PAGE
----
Five Errors of Starting Players
Why tournaments and cash are two completely different games
Markus Moergis, the Academy of Poker tournament expert, explains why it is impossible to use the same strategy for cash and tournaments. How to adjust to ever-increasing blinds and constant change of the stack sizes? What to do with the bubble and mental challenge of the poker tournament? Read, enjoy, and share your thoughts.
There are two major differences between tournaments and cash games: the constant growth of the blind and the payout structure.
In cash games blinds always remain the same, the stacks are always deep, and all-ins, even in the loosest games in the world, are comparatively rare occasions. In tournaments, to the contrary, blinds go up at regular intervals, stacks become shallower and players, like it or not, have to play for the stacks very often.
The second difference is the way the winnings are distributed. In cash games, you can win or lose money every hand. In tournaments, the prize pool is divided between top 15%-20% finishers with the winner getting the lion share of it.
These two difference change the game completely and you can’t ignore them when building a plan for the game. In this article, I will tell you about 5 major mistakes tournament newcomers make and explain what can you do about it.
Here we go.
Never ignore the structure
You may start the game with 100 or 200 big blinds and move down to 40 BB after a pair of levels without even playing a hand. Wait for a little and you will enter the danger zone of 10 to 20 BB.
When the stacks become shorter, the starting hands requirements change as well. When you are playing tournaments, count not your chips, but the number of blinds. Pay attention to how big will be the blinds after the end of the level. It may happen that next level your stack will lose fold equity completely and turn into a pumpkin.
Get know tournament structure before the registration. You may always study it in the tournament lobby.
Pay attention to stack size
You can’t replenish your stack in a tournament. If it were so, the tournaments would have lasted for ages. As a result, stacks in the tournaments vary desperately. At the same table may meet the players with stacks from 5 to 100 blinds.
When playing a tournament, be always aware of not only your stack but also of the stacks of your competition.
If you think about making a raise versus a short stack at the blinds from late position, think twice. Short stack will never call your raise, so you can’t overplay them postlop in position. He would 3-bet you very wide and you have to choose between risking good chunk of your stack with small equity advantage or folding too much.
Be ready for the Bubble
The approach of the prize zone influences the strategy of all the players. And sometimes in an irrational way. The big stacks play looser to collect even more chips, short stacks desperately look for the chance to double, and middle stacks just try to survive and sneak into the money somehow.
Experienced players know when to change the gears. They understand when to apply maximum pressure and when the deep defense is a better option. Want to get the extended guide for playing on the bubble? I can give it to you.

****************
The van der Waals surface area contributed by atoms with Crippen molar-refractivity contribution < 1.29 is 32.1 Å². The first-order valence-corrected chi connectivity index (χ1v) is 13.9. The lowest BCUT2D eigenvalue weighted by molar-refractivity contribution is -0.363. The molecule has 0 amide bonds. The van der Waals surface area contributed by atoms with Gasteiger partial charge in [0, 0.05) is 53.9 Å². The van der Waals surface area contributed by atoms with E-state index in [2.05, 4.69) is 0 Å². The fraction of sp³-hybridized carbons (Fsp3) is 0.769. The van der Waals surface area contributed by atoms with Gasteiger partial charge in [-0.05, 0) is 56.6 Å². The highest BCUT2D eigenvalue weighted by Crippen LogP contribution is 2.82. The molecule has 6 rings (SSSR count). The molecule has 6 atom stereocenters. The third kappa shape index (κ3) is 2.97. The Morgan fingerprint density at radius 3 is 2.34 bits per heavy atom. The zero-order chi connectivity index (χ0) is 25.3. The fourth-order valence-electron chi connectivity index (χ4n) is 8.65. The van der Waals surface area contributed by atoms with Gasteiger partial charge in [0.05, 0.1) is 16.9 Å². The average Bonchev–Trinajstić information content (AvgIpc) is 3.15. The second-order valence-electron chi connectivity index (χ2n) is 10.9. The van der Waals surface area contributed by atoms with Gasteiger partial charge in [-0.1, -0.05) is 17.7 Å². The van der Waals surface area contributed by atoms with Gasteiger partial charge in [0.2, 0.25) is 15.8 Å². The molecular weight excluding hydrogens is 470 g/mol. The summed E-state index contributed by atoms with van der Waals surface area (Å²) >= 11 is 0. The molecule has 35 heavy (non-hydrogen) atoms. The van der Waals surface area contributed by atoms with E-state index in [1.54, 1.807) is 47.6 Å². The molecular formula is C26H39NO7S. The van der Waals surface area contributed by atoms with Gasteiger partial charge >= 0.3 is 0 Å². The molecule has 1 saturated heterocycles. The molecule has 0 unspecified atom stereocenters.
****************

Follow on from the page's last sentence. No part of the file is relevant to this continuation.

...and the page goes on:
It is an essential part of my learning course. First, I will give exact charts to understand what to do at every position at the table with any size of the stack. Then we speak about how to keep calm, avoid money pressure and exploit the leaks of the field (extra loose play of the chip-leaders, extremely tight middle stacks, and short stacks ready to play for the stack with any two). To join the course just hit the button below and sign up.
Remember Pay Jumps
When the tournament is only in the very beginning of the prize zone, most players just ignore pay jumps. They wait until the moment money matters. Most of the times they mean final table. However, the truth is that money always «really matters».
To understand the real value of tournament chips, you are to study ICM (Independent Chip Model) theory. However, even without knowledge of the exact numbers, you can still make some adjustments. Avoid unnecessary risks if you can easily survive one pay jump or two, stay away from aggressive chip leaders if you have a big stack too, or vice versa put pressure on the players who care about pay jumps too much.
If you want to dive deeper into the ocean of poker math, check out my video about the way I use ICMzer to improve my game:
Get ready to a mental challenge
Two most important skills necessary to become a tournament crusher are patience and endurance.
Accept that it is impossible to win every tournament you enter. Even the strongest players in the world can’t do it. Moreover, you will leave most of the tournaments empty-handed. It’s just a nature of the tournament and you can’t do anything about it. To get a big win, you are to survive long streaks of dog days.
Why endurance is so important? If you gonna become a tournament player, be ready to play a lot of long sessions. Moreover, you are to show the best game until the very end of the session. You can’t just get up and leave if you are too tired or have no desire to go on. You are stick to the table until the very end.
Moreover, the later stage of the tournament, the higher is the price of the mistake. Many inexperienced players or even experienced cash grinders underestimate the influence of mental and physical fatigue on the game. My recommendations to improve endurance are meditations, good sleep, healthy food, and physical activity. Simple as it does, but it works.
Here is what you should know before stepping on the path of tournament grinder. Of course, it is not an ultimate guide, but still a good point to start.
And if you are serious about becoming tournament pro, here is your chance. Sign up my learning course and get:
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